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After all, a High School Hustler could hardly get anything done if the teachers kept their eyes open, and if the parents were vigilant; being told that You Are Grounded would wreck the plot.

But on a handful of drama shows, there's a real venom to it.

'So when I hear people saying all these things about him - that he's got no respect for authority, that he's got anger management issues, that he's out of control - they don't make me think he's a bad kid, they just underline the symptoms of his condition. Now give us the help that we need." ' Among psychiatrists, ODD is a recognised condition, thought to affect between one and 16 per cent of school-age children, and Sonny seems to fit the profile.

The problem is that the protagonists — because of youthful embarrassment, a need to prove themselves or simple ego — can't ask for help, or accept it when it's given.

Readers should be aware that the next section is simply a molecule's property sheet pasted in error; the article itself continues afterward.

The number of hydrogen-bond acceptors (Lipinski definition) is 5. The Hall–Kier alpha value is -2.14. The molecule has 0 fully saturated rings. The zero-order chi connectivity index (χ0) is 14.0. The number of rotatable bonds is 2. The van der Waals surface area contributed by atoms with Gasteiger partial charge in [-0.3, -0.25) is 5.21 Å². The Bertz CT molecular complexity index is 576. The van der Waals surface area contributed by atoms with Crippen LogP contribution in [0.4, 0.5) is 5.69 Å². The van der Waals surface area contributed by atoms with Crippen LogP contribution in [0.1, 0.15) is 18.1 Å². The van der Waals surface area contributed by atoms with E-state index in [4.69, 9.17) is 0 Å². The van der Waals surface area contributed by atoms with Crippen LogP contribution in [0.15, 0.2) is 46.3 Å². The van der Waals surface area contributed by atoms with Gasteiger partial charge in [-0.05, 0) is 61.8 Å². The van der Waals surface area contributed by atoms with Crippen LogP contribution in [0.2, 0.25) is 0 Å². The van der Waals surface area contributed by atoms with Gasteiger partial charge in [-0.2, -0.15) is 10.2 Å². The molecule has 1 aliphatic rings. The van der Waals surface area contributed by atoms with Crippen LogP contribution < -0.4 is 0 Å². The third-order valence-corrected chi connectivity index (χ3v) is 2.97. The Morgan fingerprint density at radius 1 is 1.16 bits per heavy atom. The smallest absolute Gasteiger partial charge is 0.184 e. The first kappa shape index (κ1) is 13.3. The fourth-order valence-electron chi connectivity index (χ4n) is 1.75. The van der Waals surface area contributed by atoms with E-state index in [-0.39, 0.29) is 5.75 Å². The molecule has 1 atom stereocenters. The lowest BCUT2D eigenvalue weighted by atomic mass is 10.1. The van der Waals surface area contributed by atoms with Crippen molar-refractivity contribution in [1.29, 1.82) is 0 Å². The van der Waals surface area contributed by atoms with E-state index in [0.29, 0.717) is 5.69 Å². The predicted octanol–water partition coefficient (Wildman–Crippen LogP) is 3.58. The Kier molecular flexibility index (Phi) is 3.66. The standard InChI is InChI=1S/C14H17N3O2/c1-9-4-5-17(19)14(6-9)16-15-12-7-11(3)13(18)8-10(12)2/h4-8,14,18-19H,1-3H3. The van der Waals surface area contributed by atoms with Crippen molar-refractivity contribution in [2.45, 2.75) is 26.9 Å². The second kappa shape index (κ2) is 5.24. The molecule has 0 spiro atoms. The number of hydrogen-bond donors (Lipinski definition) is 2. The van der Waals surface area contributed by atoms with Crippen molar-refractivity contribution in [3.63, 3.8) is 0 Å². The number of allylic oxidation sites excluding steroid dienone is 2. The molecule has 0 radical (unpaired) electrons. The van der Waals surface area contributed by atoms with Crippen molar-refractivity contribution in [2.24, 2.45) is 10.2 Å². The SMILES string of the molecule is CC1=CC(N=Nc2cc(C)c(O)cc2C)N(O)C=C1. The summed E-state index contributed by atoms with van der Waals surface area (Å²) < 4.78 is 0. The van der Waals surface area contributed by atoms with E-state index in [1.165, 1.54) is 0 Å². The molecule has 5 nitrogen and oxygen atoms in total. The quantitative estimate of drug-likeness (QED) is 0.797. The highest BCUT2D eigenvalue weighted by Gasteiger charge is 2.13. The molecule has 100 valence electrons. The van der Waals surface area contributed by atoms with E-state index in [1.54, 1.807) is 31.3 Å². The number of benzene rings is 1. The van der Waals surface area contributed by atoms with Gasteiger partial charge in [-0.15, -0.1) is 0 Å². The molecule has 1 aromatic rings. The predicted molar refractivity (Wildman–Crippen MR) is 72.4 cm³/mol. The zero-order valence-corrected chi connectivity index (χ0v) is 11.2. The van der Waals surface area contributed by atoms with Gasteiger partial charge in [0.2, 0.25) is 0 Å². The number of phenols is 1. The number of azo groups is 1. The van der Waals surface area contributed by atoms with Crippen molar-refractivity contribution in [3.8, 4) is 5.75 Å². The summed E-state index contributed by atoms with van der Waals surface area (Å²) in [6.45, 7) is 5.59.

The message here is that asking for help is a good thing (one can't do everything alone) and not bothering to trust people with more skill/experience ultimately causes more trouble than it's worth.

An Obstructive Bureaucrat may show up, but it's not something the younger age group encounters often.

See also: Teenage Wasteland, Competence Zone, Parent Ex Machina, Best Years of Your Life, Lazy Husband, Babysitter from Hell. Not to be confused with Humans Are Morons, which deals with "We shall secure the school against He-Who-Must-Not-Be-Named while you search for this — this object." "Is that possible?

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